We focused as a WASH sector on trying to reduce cases of Acute Watery Diarrhea (AWD), measles and cases of scabies of all which are related to limited access to water supply, low levels of sanitation coverage and poor hygiene; poor hygiene is of course linked back to lack of access to water.

So that factor meant that we as a sector didn’t have the same level of acceleration in coverage that we had prior to 2015, so the last 18 months to two years we have been hampered by climate.

The second factor has been the big change in the demographics in Ethiopia. There has been a significant movement from smaller rural Kebeles to Zonal towns. A large number of population is migrating from rural to urban areas particularly the youth of the country and they are demanding water supply sanitation services once they get to the towns. But much of the investment plan we set up in the WASH sector at the beginning of the ONE WASH program was focused on rural communities.

So we ended up with a very large investment in the rural areas but the population we intended to reach, many of them have moved and so our number of national beneficiaries was reduced. So we are reformulating our ONE WASH national program during this MSF to include these two critical pillars; one is climate and emergency humanitarian WASH response and the second is greater focus on urban and urbanization need particularly for sanitation and increasing access for people, particularly outside of Addis Ababa in smaller towns who have very limited access at the moment to public toilets and public, market latrines, there needs to be a big investment in those areas so that we can cater to this migration occurring between rural and urban areas.

Capital: Since there are a number of humanitarian emergencies across the globe right now, has it been a challenge to get financing for this project?

Godfrey: The analysis of the expenditure report last year in the WASH sector as a whole, including government contributions, including all the development partners, loans, grants and also NGO investments, showed that we spent around USD 450 million last year in the WASH sector as a whole, not UNICEF, but the WASH sector as a whole.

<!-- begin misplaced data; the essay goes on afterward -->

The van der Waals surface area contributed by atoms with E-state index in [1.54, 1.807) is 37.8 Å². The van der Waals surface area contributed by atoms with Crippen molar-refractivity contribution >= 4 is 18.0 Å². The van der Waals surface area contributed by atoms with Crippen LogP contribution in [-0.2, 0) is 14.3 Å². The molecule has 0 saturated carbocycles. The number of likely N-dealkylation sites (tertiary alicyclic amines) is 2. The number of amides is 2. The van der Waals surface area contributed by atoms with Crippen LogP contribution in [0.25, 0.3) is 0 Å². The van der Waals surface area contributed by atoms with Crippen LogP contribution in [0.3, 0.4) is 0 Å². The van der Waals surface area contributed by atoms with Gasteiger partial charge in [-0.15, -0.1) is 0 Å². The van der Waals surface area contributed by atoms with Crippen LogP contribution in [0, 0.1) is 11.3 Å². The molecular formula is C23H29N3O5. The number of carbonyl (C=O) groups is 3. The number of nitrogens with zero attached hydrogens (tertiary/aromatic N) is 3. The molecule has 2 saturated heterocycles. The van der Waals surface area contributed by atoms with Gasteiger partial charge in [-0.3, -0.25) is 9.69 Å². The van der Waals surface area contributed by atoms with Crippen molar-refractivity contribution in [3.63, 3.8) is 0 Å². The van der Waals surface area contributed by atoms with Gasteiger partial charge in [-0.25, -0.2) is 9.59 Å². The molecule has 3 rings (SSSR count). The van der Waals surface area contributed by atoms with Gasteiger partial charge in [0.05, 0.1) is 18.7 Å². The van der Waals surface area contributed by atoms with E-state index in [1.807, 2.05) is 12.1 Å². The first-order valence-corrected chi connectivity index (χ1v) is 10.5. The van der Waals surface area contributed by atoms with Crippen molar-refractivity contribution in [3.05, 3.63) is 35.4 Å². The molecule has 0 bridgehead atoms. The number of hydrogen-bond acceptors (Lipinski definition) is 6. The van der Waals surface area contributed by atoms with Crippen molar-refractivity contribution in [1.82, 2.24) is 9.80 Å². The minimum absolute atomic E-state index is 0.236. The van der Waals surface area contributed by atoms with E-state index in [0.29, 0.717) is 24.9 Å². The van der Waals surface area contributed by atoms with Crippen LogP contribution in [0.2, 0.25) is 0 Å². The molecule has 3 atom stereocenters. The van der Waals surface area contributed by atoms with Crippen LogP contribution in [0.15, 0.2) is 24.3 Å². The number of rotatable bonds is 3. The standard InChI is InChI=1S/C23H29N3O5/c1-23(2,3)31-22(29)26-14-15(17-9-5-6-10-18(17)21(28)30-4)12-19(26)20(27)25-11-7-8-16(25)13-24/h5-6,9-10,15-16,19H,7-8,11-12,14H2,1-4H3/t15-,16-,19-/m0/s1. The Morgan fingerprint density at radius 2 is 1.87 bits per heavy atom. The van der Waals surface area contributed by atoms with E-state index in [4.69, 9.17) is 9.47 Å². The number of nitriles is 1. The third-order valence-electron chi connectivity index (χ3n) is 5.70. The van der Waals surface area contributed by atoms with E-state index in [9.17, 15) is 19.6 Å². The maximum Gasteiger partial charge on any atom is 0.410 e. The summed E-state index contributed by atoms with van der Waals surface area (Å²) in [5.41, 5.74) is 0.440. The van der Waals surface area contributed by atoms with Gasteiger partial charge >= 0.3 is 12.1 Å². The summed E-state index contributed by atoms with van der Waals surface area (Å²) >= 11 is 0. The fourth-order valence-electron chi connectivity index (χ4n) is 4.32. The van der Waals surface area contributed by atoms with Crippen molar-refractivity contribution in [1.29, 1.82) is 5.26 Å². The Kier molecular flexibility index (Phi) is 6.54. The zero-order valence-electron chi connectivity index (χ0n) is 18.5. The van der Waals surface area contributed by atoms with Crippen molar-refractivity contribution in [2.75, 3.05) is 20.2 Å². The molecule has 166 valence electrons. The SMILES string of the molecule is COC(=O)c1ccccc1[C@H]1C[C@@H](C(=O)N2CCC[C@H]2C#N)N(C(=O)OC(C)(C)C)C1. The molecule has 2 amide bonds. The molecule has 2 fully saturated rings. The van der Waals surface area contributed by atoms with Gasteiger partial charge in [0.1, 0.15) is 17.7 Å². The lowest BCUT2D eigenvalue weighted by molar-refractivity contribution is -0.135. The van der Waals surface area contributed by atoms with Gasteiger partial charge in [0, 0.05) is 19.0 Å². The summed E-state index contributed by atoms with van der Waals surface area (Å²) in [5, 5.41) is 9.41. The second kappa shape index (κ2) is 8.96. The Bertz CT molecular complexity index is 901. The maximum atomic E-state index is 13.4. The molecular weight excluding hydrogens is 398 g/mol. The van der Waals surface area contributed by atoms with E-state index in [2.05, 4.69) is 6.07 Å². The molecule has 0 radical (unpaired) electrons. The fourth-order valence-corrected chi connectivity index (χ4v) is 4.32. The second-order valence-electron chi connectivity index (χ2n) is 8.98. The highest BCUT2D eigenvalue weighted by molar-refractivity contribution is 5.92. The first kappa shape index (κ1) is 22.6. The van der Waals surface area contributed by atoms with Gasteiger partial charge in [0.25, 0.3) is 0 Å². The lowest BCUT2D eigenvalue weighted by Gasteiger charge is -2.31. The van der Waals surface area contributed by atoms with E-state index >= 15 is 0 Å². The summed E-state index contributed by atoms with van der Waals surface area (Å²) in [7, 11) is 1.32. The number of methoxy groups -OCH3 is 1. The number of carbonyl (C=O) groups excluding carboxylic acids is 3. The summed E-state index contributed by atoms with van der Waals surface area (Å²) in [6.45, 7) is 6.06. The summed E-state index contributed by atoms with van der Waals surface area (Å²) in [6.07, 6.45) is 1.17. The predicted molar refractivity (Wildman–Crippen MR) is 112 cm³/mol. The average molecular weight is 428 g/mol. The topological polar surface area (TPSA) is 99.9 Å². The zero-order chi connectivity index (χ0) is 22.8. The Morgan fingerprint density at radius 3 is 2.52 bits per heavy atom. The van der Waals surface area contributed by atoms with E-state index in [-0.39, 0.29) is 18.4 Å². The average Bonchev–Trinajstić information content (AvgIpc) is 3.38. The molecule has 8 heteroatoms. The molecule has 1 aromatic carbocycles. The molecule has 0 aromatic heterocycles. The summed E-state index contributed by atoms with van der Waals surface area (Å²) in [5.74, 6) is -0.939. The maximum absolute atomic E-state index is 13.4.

Of that USD 450 million we saw a significant amount of money coming from humanitarian funding; 110 million came from humanitarian funding and a large percentage of that was channeled through UNICEF. The government’s contribution to also the WASH sector last year increased a lot. We saw not only investments from the government to development programming, but also to emergencies. So of the overall funding last year for humanitarian programs, 30 percent of it was from the government, not from external sources.

So one way we are trying to mitigate the potential loss of financing for Ethiopia to other countries that are in crisis in the Horn of Africa and in the Middle East and elsewhere, is to look into leveraging our development money, funding that we have for development programs; both government and non government funding, and use it for humanitarian responses in the WASH sector. We call this the nexus between development and emergency and we have done that extremely well in the WASH sector last year in the El Niño response but we have to do it again this year because of the current drought in the Oromia and Somali regions.

Capital: There are places in Ethiopia that have been affected by drought, how are you implementing WASH programs in those areas?

Godfrey: The current emergency that we have has two different case holds. One is the residual case of last year were we still have measles cases and a high number of scabies and we still have AWD in parts of the country so that needs a response but it is a continuation of fallout from El Niño last year. The second emergency that we have is the Indian Ocean dipole where we essentially had very low rainfall in the Southern part of Ethiopia; Southern Oromia and Southern Somalia and Southern SNNPR. This was due to low pressure in the weather system which drove the rainfall out of Ethiopia towards the Indian Ocean and then it rained heavily over the Indian Ocean of course causing some flooding in some of the islands on the Ocean.